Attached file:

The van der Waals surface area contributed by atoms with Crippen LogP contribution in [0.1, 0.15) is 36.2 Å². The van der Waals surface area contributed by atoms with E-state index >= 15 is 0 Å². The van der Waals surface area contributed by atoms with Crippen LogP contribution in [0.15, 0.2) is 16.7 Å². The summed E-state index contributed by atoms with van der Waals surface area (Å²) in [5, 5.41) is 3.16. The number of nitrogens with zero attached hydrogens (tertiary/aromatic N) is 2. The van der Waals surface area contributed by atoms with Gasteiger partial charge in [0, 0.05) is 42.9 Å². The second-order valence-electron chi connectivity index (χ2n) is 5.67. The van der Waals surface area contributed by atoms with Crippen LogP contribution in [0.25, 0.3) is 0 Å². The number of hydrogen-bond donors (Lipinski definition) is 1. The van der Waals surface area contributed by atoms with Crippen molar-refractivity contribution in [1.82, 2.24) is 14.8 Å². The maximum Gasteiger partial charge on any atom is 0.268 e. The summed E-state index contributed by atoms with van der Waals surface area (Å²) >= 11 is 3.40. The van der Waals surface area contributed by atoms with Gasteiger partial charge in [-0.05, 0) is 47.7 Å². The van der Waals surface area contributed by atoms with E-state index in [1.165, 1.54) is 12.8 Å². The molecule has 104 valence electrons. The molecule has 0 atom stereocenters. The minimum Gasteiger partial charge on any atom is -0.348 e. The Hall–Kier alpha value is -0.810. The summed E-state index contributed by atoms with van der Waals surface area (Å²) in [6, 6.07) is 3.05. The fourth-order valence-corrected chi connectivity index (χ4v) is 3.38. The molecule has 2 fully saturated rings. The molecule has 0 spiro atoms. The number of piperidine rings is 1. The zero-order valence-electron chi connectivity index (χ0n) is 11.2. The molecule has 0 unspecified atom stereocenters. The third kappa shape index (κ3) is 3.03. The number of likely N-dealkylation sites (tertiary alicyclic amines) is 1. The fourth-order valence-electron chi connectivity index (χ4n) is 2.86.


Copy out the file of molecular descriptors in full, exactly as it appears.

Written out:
The van der Waals surface area contributed by atoms with Crippen LogP contribution in [0.1, 0.15) is 36.2 Å². The van der Waals surface area contributed by atoms with E-state index >= 15 is 0 Å². The van der Waals surface area contributed by atoms with Crippen LogP contribution in [0.15, 0.2) is 16.7 Å². The summed E-state index contributed by atoms with van der Waals surface area (Å²) in [5, 5.41) is 3.16. The number of nitrogens with zero attached hydrogens (tertiary/aromatic N) is 2. The van der Waals surface area contributed by atoms with Gasteiger partial charge in [0, 0.05) is 42.9 Å². The second-order valence-electron chi connectivity index (χ2n) is 5.67. The van der Waals surface area contributed by atoms with Crippen LogP contribution in [0.25, 0.3) is 0 Å². The number of hydrogen-bond donors (Lipinski definition) is 1. The van der Waals surface area contributed by atoms with Crippen molar-refractivity contribution in [1.82, 2.24) is 14.8 Å². The maximum Gasteiger partial charge on any atom is 0.268 e. The summed E-state index contributed by atoms with van der Waals surface area (Å²) >= 11 is 3.40. The van der Waals surface area contributed by atoms with Gasteiger partial charge in [-0.05, 0) is 47.7 Å². The van der Waals surface area contributed by atoms with E-state index in [1.165, 1.54) is 12.8 Å². The molecule has 104 valence electrons. The molecule has 0 atom stereocenters. The minimum Gasteiger partial charge on any atom is -0.348 e. The Hall–Kier alpha value is -0.810. The summed E-state index contributed by atoms with van der Waals surface area (Å²) in [6, 6.07) is 3.05. The fourth-order valence-corrected chi connectivity index (χ4v) is 3.38. The molecule has 2 fully saturated rings. The molecule has 0 spiro atoms. The number of piperidine rings is 1. The zero-order valence-electron chi connectivity index (χ0n) is 11.2. The molecule has 0 unspecified atom stereocenters. The third kappa shape index (κ3) is 3.03. The number of likely N-dealkylation sites (tertiary alicyclic amines) is 1. The fourth-order valence-electron chi connectivity index (χ4n) is 2.86.